Deputy First Minister John Swinney opened an exhibition in Stornoway detailing the creation of a powerful art installation commemorating the Iolaire disaster.

The widely praised and much-visited ‘Sheòl an Iolaire/The Iolaire Sailed’, was commissioned by Stornoway Port Authority and installed on the town’s South Beach ahead of the 2019 centenary of the tragedy.

The sculpture, designed by Torcuil Crichton and Malcolm Maclean, was envisaged as a temporary installation, but in response to enormous public demand, the Port Authority has applied for planning permission to leave the installation in place as a permanent reminder of one of the worst maritime tragedies in United Kingdom waters.

The exhibition in the ferry terminal comprises photographs, time lapse film, aerial films, poetry and paintings  of Sheol An Iolaire from its conception to its installation. Malcolm Maclean thanked all of those whose work was on show in the exhibition and the many hundreds of others who were too numerous for inclusion. He went on to commend the ferry terminal as potentially a great new venue for Stornoway and hoped this would be the first of many exhibitions, music performances  and and other events that could be held there in the years to come. 

Mr Swinney also met Inverness-based businessman Stewart Graham who is driving plans to establish a world class Iolaire Visitor Centre not far from the art installation.

The HMY Iolaire struck rocks outside Stornoway harbour on 1 January 1919 when it was taking WWI veterans back to the Isles of Lewis and Harris – 201 of the 280 men on board perished.

The 189-foot-long installation reproduces the dimensions of the ship and located in the harbour where it was due to berth. It features 280 wooden posts – one for each of the men on board the fateful voyage – with 79 painted white to represent the survivors.

Each post is lit with a waterproof footlight and at night, and when covered by the tide, the outline of the ship can still be seen beneath the waves.

It formed a highly visible part of the Iolaire centenary commemorations last year and has become a hugely popular site for both residents and visitors, while online images have attracted thousands more to the Iolaire legacy. There has also been a tremendous artistic response, some of which has been curated into an exhibition in the Stornoway ferry terminal.

Sheòl an Iolaire has been recognised by the Stornoway Amenity Trust’s Community Public Service Award for the individual or the group which has done the most to promote the town in 2019. It has been registered as a war memorial by the Imperial War Museum and has been listed for a John Byrne award.

Murdo Murray, chairman of Stornoway Port Authority, said: “We are extremely grateful to Mr Swinney for opening the exhibition telling the story of Sheòl an Iolaire which is a poignant and innovative commemoration of an event that had a huge impact on our community.

“We feel it should now remain as a permanent memorial alongside the new visitor centre as a legacy of the centenary events. Together they will tell the powerful and moving story of this terrible tragedy which should never be forgotten.”

Torcuil Crichton paid tribute to fellow artist Malcolm Maclean from Uig, as well as Stornoway Port Authority and their engineers, Wallace Stone and Stornoway Trust, who quickly grasped the potential of the idea.

“That Sheòl an Iolaire is still standing, is testament to their skill and ability to turn a concept into a real construction”, he said.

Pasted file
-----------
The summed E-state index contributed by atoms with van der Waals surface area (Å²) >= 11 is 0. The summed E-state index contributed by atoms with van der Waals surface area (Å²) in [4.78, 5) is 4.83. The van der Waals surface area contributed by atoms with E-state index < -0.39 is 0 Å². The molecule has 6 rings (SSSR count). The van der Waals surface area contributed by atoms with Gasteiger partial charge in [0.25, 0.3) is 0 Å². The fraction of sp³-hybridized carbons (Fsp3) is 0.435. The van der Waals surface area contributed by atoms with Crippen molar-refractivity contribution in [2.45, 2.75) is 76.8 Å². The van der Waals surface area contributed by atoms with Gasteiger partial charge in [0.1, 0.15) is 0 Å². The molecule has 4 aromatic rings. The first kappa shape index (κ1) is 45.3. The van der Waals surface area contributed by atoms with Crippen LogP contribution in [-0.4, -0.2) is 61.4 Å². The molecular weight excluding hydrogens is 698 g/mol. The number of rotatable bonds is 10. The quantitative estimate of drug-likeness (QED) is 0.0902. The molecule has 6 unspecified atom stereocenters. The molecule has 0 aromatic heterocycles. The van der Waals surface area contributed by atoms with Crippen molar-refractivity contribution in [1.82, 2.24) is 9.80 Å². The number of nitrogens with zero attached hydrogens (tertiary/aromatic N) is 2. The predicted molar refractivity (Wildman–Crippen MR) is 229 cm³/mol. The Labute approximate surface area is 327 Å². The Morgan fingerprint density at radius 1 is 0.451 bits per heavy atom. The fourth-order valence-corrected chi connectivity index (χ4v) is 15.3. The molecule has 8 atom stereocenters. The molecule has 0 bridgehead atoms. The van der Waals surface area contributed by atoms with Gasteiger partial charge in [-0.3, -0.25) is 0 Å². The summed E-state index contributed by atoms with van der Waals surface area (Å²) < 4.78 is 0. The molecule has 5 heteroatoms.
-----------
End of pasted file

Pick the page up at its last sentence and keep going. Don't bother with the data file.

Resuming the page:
He added: “Sheòl an Iolaire tells the whole story of the tragedy in the simplest way possible, we brought the ship home.

“But on such a sensitive subject people bring their own memories and emotions to the site which changes with every visit. The incredible artistic response, some of which is in the walls of the ferry terminal, is part of that. The public response has been amazing and shows what can happen when people are left to make up their own minds”.

The Port Authority and Mr Graham, as well as the Stornoway Trust; An Lanntair arts centre; Museum nan Eilean; local historical societies and others, are part of a working group that has proposed the visitor centre.

Stewart Graham, founder of the international Gael Force Group which began life in his home town of Stornoway, said: “The Iolaire Centre will mark the maritime disaster at Stornoway’s Number 1 pier.

“Following consultation with the community in 2018, there was strong support for a visitor experience to commemorate the tragedy and its impact on the islands in the following period.  The vision for the centre is to create a space that tells, not only the Iolaire story, but that of the wider context of the island’s maritime history and war involvement.

“The centre will seek to tell the story sensitively and with due respect, over a century after the tragedy. It is expected that the centre would be both a lasting commemorative introspection and a world class visitor experience that supports a major, transformational, economic boost for the Islands.”

Music at the opening was provided by singers from the Dìleab project and Willie Campbell who sang ‘My Time Was Not At Hand’, one of the songs performed when Mr Swinney was among the audience at Celtic Connections recently.  Mr Swinney spoke at the opening event about how moving he had found the original Dileab event in December 2018 which he watched on-line and the entire Iolaire commemoration as it developed.

The event in the Stornoway Ferry Terminal building is also seen as pioneering the use of the terminal as a venue for performances and exhibitions with the audience being impressed by the excellence of the acoustics.

Top photograph: John Swinney (centre) with artist Malcolm Maclean (left) and local MSP Alasdair Allan

Middle photograph: The art form, the artist and the minister. Photograph by Chris Murray

Lower middle photograph: Willie Campbell with singers and musicians from the Dileab event